Tahawwur Rana denies involvement in 26/11 attacks: Lawyer

Tahawwur Rana denies involvement in 26/11 attacks: Lawyer


Tahawwur Rana Rana's lawyer Patrick Blegen asserted that the Pakistani-Canadian ''harbours no ill-will'' against Indians.

The statement was the first response from Rana's side after suspicions arose that he and US citizen David Coleman Headley, arrested by the FBI for plotting attacks in India at the behest of Lashkar-e-Taiba, could have links to the Mumbai terror strikes.

"Mr Rana categorically denies involvement in the tragic events in Mumbai of November 26, 2008," Blegen said in a statement here.

"He harbours no ill-will against the people of India and continues to have close family ties to the country. In recent years, Mr Rana's career has been geared toward assisting members of the Hindu and other communities to become legalised and established in the United States and Canada," he said.
While US authorities have accused Rana and Headley of plotting attacks in India and Denmark, Indian officials are investigating their involvement in 26/11 attacks. However, so far there has been no evidence in this regard.
"In recent years, Mr. Rana's career has been geared toward assisting members of the Hindu and other communities to become legalized and established in the United States and Canada. Mr. Rana has worked hard and travelled extensively to attempt to build his business. The Indian communities in Chicago, New York and Toronto are a testament to his hard work.''
Last Monday, Rana's younger brother, Abbas Rana, who is a reporter with The Hill Times weekly which exclusively covers the Canadian parliament, had said that his brother was innocent.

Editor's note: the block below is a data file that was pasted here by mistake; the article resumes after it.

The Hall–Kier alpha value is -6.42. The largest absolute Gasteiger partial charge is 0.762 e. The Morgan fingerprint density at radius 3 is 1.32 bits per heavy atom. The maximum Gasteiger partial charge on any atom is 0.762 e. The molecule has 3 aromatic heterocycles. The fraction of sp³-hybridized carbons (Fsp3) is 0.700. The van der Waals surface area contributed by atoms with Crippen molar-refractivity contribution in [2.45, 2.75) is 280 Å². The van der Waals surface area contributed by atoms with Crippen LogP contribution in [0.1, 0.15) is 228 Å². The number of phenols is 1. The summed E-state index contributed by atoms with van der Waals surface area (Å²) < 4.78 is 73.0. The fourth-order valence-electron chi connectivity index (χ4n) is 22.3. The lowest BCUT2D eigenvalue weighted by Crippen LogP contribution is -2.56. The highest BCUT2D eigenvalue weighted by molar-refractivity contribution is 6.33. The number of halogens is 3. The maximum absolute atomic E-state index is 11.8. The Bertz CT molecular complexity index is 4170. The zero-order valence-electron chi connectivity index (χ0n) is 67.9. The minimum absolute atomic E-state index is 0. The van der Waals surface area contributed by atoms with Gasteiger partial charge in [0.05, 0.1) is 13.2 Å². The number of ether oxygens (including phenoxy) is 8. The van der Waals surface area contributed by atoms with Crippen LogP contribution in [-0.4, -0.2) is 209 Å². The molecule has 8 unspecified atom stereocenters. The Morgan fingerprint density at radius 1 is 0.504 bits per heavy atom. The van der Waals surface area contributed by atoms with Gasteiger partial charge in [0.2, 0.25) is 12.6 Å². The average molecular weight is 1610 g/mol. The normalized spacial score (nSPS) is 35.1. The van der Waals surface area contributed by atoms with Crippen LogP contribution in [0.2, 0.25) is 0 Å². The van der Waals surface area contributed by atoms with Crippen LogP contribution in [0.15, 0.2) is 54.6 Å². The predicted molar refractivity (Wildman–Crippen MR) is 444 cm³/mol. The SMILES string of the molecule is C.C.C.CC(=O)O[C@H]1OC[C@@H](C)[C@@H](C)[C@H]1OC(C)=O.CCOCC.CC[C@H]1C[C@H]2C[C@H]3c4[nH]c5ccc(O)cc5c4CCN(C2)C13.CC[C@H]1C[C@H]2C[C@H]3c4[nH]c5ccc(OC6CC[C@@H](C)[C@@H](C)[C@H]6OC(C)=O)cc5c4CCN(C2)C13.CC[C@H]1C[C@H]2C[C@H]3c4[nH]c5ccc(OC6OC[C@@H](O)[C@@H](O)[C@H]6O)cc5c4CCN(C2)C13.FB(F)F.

Abbas Rana had told his publisher Jim Creskey that "to the best of my knowledge, these charges are false.
"I know my brother. I love my brother. He's a man of integrity, he's honest, and he's a hard-working person.''

Rana, who has been running an immigration consultancy service in Chicago for the past 10 years, had travelled to India with Headley just before the Mumbai attacks.

Rana, 48, was arrested Oct 3 for plotting to attack the Danish newspaper that published the controversial cartoons of Prophet Mohammed in 2005.
Rana, who immigrated to Canada in 1997 and acquired Canadian citizenship in 2001, was arrested along with David Coleman Headley - whose real name is Daood Gilani - for the plot.

President Barrack Obama is despatching a high-level FBI team to India in a week to share "all details" of its probe into the plans and network of Headley and Rana, National Security Adviser M K Narayanan said yesterday.
Rana's bail hearing is scheduled for December 2 when he would offer more than a million dollars in bond security.
Blegen said witnesses would testify about Rana's clean record and reputation as a businessman as the defence seeks to free him from jail. "They will testify he is not a risk of flight, has ties to the community, that he is regarded as an honest and a trustworthy businessman and has no record whatsoever," the lawyer said.

"Mr Rana has worked hard and travelled extensively to attempt to build his business. The Indian communities in Chicago, New York and Toronto are a testament to his hard work," the statement said.
A city resident for the last 10 years, Rana owns an immigration business that has offices in Mumbai.
He also owns a slaughterhouse near here and a grocery store on the city's predominantly Indian-Pakistani neighbourhood Devon Avenue.

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